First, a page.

While the profession of farming only involves 2% of the population, the other 98% are still affected by it. Whether we’re driving on roadways or visiting farms, we all play a part in keeping harvest and the world safe for everyone.  In the spirit of DJ Khaled, I’ve included three Major Keys that play into keeping harvest safe and successful for farmers and consumers.

MAJOR KEY 1:  Be mindful of the SMV symbol on the back of equipment!


Tractors, combines, and other large equipment often has this orange triangle fixed on it.  This orange triangle with a border of reflective tape is called a Slow Moving Vehicle, or SMV symbol.  Any vehicle or equipment with this emblem means that it can travel at speeds of 25 miles per hour or less. SMV symbols are mostly found on large mechanical equipment, but they can be found on horse-drawn vehicles and equipment as well.

What Does This Mean for Me?

Roadways are meant to be shared by cars, trucks, and tractors alike.  As a driver, we can contribute to sharing this safely by not using a phone or device and keeping our eyes on the road.  By doing both of these, we can see slow-moving vehicles quicker and change adjust our speed accordingly.  Also, be aware of the blinkers and hazard lights on large equipment.  While driving normally, a tractor will have its hazards blinking the entire time.  However, the lights will change when it turns.  For example, if it turns right, the left-side lights will stop blinking and the right-side lights will continue to blink.  Above all, following defensive driving techniques will keep everyone safe.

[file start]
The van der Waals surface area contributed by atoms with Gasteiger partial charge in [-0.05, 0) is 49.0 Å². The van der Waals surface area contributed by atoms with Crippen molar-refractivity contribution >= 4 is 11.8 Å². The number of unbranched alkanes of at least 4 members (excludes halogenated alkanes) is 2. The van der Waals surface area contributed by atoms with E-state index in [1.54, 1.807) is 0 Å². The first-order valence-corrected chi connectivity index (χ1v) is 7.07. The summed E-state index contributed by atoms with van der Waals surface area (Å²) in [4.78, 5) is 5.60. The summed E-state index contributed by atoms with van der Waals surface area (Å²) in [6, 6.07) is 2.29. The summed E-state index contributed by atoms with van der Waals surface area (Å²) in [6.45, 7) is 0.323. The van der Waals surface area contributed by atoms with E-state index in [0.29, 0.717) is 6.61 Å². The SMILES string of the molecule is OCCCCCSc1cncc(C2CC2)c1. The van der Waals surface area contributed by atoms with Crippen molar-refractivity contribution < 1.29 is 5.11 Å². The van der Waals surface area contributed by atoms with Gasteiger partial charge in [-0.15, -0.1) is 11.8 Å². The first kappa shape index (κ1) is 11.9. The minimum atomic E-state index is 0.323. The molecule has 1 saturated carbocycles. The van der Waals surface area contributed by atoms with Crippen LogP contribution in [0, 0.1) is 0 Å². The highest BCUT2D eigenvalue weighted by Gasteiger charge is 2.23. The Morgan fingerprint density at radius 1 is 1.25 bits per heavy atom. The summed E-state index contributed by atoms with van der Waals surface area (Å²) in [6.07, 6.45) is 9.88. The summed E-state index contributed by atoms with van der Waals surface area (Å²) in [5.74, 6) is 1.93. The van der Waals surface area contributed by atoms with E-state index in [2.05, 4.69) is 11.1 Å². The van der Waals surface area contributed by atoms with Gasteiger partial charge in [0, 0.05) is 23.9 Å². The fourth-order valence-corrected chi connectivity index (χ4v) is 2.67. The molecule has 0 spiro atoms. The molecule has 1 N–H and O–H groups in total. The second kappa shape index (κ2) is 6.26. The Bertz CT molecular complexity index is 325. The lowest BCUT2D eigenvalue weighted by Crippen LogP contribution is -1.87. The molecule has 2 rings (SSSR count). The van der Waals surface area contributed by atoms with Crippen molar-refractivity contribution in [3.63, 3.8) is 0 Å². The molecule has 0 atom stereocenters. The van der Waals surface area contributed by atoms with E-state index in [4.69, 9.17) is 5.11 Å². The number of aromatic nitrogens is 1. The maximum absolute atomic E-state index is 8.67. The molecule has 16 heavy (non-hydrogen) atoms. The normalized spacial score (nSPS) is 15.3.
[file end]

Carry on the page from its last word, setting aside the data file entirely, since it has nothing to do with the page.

objects-0055_largeMAJOR KEY 2: Don’t play in grain bins and on equipment!


Farms house a lot of large stuff—grain bins, tractors, harvesting equipment, and so on. A lot of times, this equipment can look like a harmless space to climb and hang out.  It’s not.

Grain bins hold thousands of bushels of grain.  From the outside, it could look like a swimming hole.  However, grain behaves a lot like quicksand—it will someone under and suffocate them in a matter of minutes.   Even though large equipment looks stationary and safe, it can easily be turned on and become life-threatening in a manner of seconds.

What Does This Mean for Me?

It’s best to stay clear of these structures and equipment.  They may seem harmless, but in the end, they’re tools made for harvesting and storing grain safely—not for play.

objects-0055_largeMAJOR KEY 3: Use common sense!

Above all, use common sense when interacting in the world around harvest time.  Symbols exist to highlight important features about tools.  Tools exist to help get jobs done in an efficient manner.  If we take the time to evaluate situations and then make decisions, harvest—and the rest of the world—will be a much safer place.

Molly Novotney
The University of Illinois

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